Modern climate science tells us that increased emissions of greenhouse gases, most notably carbon dioxide, will change the climate that we are used to and have consequences for ecosystems and societies worldwide. A rise of just several degrees can have large and widespread impacts that dramatically alter civilization, but there are worries aside from a slow and steady rise. Climatic records show that large, widespread, and abrupt climate changes have occurred repeatedly in the past. Dr. Richard Alley of Penn State University has lectured on this topic and has used an analogy of the climate being like a drunken college student– when you don’t do much to it then it will just sit there, but if you move it around a little bit then it will stagger about and maybe fall. The last ten thousand years or so (the Holocene) has been an unusual time of relative calmness, with little variation in the climate. However, for most of the last 100,000 years, and even before, this has not been the case. One of the potential threats that comes from altering the chemistry of the atmosphere, and changing the land around to suit or needs, is the ability to flip a “climate switch” and force it between different states. Other possibilities include crossing critical thresholds, such as melting the arctic sea ice, that will have large socio-economic and/or ecological consequences. Such events have been labeled “tipping points” and many scientists (notably James Hansen of NASA, Alley, and others) have started to issue many warmings that the Earth may not respond to a new climate is a nice and steady fashion.
So Chris Colose says a few week ago that University of Albany’s professor and senior researcher Dr. Chris Walcek is to give a talk on global warming entitled “More Inconvenient and Convenient Aspects of Global Warming.” All went well, no one threw anything at Chris Walcek, although one irate chap did stand up in the Q&A and yell about the disservice he gave to the audience. That guy was a little strange, but what about Chris Walcek’s presentation??
I want to give justice to his points, so I can open up discussion to everyone. I also want to just bring up a lot of science so that even people who did not attend can discuss freely. According to Dr. Walcek, the “AGW consensus” vs. “skeptic” summary can be said as follows:
Consensus– Yes it is
Skeptics– Yes, but trends very small compared to natural fluctuations
Consensus– Mostly anthropogenic (human-induced) factors in recent times
Skeptics– Possibly some anthropogenic, more solar variation, very low confidence for attribution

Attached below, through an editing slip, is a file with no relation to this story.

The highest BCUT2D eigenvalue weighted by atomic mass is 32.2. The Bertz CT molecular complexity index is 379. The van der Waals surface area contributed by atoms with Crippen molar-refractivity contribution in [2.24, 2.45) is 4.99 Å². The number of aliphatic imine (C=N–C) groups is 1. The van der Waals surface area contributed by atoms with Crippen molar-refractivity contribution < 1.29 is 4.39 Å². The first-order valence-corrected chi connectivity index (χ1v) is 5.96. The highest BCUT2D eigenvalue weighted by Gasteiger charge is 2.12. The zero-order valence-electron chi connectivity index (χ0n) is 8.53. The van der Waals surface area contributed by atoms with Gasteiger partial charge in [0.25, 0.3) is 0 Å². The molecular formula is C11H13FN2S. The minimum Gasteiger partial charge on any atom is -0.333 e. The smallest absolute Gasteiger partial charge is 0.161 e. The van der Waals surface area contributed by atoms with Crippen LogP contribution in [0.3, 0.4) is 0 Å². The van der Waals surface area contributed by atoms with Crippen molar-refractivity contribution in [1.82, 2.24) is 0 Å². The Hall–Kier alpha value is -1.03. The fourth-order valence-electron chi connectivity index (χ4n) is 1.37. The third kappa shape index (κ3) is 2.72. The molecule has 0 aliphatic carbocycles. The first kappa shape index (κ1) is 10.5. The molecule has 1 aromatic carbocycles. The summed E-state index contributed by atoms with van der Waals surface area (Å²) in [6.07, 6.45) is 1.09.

Is it bad ?
Consensus– Is bad
Skeptics– Maybe some bad, maybe some good
Can we slow it down?
Consensus– Can slow
Skeptics– Can’t stop global warming in any significant way
Additional points raised by Chris Walcek include– Sea level variability is not significant, cooling and ice accumulation in Antarctica interior, CO2 lagged (not led) temperature over the glacial-interglacial cycles, solar correlation to temperature is high over the 20th century, globe is warming but not outside the range of natural variation and within our understanding of the climate system, models not yet sufficient.
In the preceding post, on the greenhouse effect, I investigated the role of the greenhouse effect and its play in radiative balance, and how the presence of an atmosphere acts to raise planetary temperatures. The take home points should be that for a planet with no infrared absorbing layer above the surface, the fourth power of the surface temperature always approximates a value determined by the incoming solar radiation. The only way the surface temperatures can exceed this value is if there is an atmosphere which acts to be a blanket to outgoing radiation. A planet can also be heated by internal processes such as radioactive decay or rigorous convections from the mantle, but these are rather negligible on the terrestrial planets. Adding greenhouse gases to an atmosphere whose temperature decreases with height must act to warm the surface by making the net downward emission greater than zero. In this post, I will elaborate on specific greenhouse gases, the runaway greenhouse effect, and an antigreenhouse effect.
Jean Baptise-Fourier is generally credited with the discovery of a greenhouse effect, which involves the process by which the presence of an atmosphere acts to raise the surface temperature of a planet. This was extremely simplified at the time, and the term greenhouse never appears in his 1827 writing, but he did establish the effect that the atmosphere had on incoming light and outgoing infrared (heat) radiation, and that some heat was absorbed by the atmosphere which was opaque in the infrared but transparent to incoming solar energy. A copy of his essay, translated by R.T. Pierrehumbert can be found here. We’ve made a lot of progress since then, as Svante Arrhenius began to quantify the phenomenon nearly 75 years later, the work of Stefan and Boltzmann established the relationship between an object’s temperature and its outgoing radiation, the role of convection and water vapor and clouds turn out to be important in more complex models developed later, etc. The pionerring paper by Arrhenius, entitled On the Influence of Carbonic Acid in the Air upon the Temperature of the Ground, which is the famous 1896 piece, began to investigate what the effects of doubling the atmospheric CO2 content would be. At this time, most of the interest in the subject was in solving the mystery of the coming and going of ice ages. Like most pioneering efforts, Fourier or Arrhenius did not have the last word, and we still have much to learn today, but they provided a big leap in how we understand planetary temperatures and the role of the atmosphere in radiative balance. Fourier was one of the first to speculate that human activities could influence climate, and such topics are rather important in modern times.